Guest Post By Dave Asprey: 7 Ways You May Be Sabotaging Your Weight Loss Efforts

I had the privilege to review an advance copy of Dave Asprey’s new book, The Bulletproof Diet, which is officially on sale today! This book is a comprehensive guide that teaches you how to “hack” your body to achieve optimal physical and mental wellbeing.
Dave’s book is unique from other diet books, because it dispels the myths of popular diet fads and teaches you how and when to consume certain foods according to your needs. Dave explains how hormones, vitamins, minerals, and even our own thought processes and behaviors affect our physical and mental performance. Not only is this book an excellent guide for adult nutrition, it is also applicable to children. I especially recommend this book to parents who want to treat the symptoms of their child’s autism or ADHD naturally through nutrition and OTC supplementation. 
It is an honor to share this guest post from Dave Asprey, which outlines some of the important principles outlined in his book and explains how we may be approaching weight loss the wrong way. If you enjoy this article and would like to learn more about Dave’s research and experience, please follow the links at the end of the post to purchase his book, visit the Bulletproof website, or follow on social media.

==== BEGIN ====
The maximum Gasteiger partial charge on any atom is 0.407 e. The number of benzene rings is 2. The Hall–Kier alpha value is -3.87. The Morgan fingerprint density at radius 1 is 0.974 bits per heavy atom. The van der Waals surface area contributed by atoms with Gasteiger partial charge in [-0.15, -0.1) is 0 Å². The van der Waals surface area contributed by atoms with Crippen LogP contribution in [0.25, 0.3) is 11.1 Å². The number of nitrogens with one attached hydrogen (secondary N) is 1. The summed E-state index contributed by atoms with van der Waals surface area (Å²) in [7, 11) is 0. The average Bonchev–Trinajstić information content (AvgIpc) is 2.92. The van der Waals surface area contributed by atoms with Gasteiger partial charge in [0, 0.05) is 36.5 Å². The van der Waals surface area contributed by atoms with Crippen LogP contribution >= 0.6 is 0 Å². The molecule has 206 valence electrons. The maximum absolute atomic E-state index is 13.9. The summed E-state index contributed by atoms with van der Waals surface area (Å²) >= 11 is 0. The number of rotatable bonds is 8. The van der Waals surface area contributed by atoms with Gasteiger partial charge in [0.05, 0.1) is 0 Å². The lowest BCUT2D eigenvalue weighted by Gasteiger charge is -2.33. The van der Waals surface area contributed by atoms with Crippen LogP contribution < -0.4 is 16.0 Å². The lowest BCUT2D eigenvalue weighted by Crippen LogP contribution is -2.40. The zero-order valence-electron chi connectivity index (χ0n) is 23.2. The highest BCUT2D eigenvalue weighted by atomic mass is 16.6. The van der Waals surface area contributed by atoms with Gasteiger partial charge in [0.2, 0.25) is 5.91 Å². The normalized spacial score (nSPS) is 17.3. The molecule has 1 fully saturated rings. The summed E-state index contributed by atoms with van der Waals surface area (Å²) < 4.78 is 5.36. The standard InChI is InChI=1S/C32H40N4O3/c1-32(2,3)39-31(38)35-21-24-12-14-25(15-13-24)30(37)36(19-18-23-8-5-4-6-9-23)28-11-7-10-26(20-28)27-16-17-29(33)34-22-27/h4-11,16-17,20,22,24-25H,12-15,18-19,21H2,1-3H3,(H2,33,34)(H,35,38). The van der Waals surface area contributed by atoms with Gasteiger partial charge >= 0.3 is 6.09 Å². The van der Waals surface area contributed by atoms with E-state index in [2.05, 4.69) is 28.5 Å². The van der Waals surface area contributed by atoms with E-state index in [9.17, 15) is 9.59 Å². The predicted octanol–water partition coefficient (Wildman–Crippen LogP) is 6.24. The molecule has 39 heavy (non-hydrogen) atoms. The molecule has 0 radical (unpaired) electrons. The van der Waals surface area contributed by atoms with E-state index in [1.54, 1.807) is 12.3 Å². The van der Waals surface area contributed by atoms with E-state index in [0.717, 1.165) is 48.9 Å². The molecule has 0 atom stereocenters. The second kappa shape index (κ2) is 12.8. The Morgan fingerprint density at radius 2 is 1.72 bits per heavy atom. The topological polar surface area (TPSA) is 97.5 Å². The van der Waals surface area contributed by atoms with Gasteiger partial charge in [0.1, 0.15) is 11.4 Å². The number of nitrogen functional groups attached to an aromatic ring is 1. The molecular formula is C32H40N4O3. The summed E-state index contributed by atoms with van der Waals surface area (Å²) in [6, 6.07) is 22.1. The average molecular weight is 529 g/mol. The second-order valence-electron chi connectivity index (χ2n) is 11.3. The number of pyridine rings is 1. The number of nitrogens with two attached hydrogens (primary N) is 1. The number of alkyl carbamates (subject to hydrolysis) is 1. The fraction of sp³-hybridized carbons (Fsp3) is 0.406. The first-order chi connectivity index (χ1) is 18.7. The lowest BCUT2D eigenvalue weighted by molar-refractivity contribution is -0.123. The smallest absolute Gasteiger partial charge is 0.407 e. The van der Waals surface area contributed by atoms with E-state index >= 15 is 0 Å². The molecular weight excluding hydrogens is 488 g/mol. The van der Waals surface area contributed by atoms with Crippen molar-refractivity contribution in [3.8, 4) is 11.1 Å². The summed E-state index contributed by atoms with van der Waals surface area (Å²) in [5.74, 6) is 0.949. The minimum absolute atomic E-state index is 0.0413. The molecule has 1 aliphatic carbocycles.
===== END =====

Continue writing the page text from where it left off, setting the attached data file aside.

7 Ways You May Be Sabotaging Your Weight Loss Efforts

By Dave Asprey

There are five basic things your diet should provide: energy for your brain, fuel for your body, nutrients for your cells, no unnecessary toxins, and, perhaps most importantly, satisfaction. But most low-calorie, low-fat diets fail to do any of these things. Instead of helping you, common advice from the so-called “diet” industry can actually create serious problems for your weight loss goals. Avoid these problems to avoid crippling your weight loss efforts.

Problem #1: Thinking if you’re not losing weight, you’re not trying hard enough

As a man who grew up fat and used to weigh 300 pounds, this is the belief that caused me the most harm. Trust me, fat people know when we’re fat. The problem is that dieters and even many doctors woefully misunderstand the concept of willpower. They believe that the secret to success is simply buckling down and saying “no” to overeating by using an endless reserve of willpower. But willpower has been proven to be a limited resource. You can run out of willpower every day, and you can’t renew your supply simply by deciding to do so.

Problem #2: Ignoring Hunger

In its simplest form, hunger is the urge to eat. It’s an instinct that keeps humans from starving to death. Hunger decreases your performance, saps your energy, and makes you cranky, tired, and unproductive. Sustained hunger is not a sign of toughness or resolve, and it’s definitely not Bulletproof. The goal of a diet shouldn’t be to ignore hunger or to sate it by eating a low-calorie snack every 90 minutes.

Problem #3: Following a Low-Fat Diet

In the 1950s a scientist named Ancel Keys rocked the world of nutrition by claiming, with some pretty convincing research, that saturated fat caused heart disease. The low-fat diet craze immediately stormed the scene. The problem is we later learned Keys threw out data that didn’t fit his model. The science didn’t support his theory at all.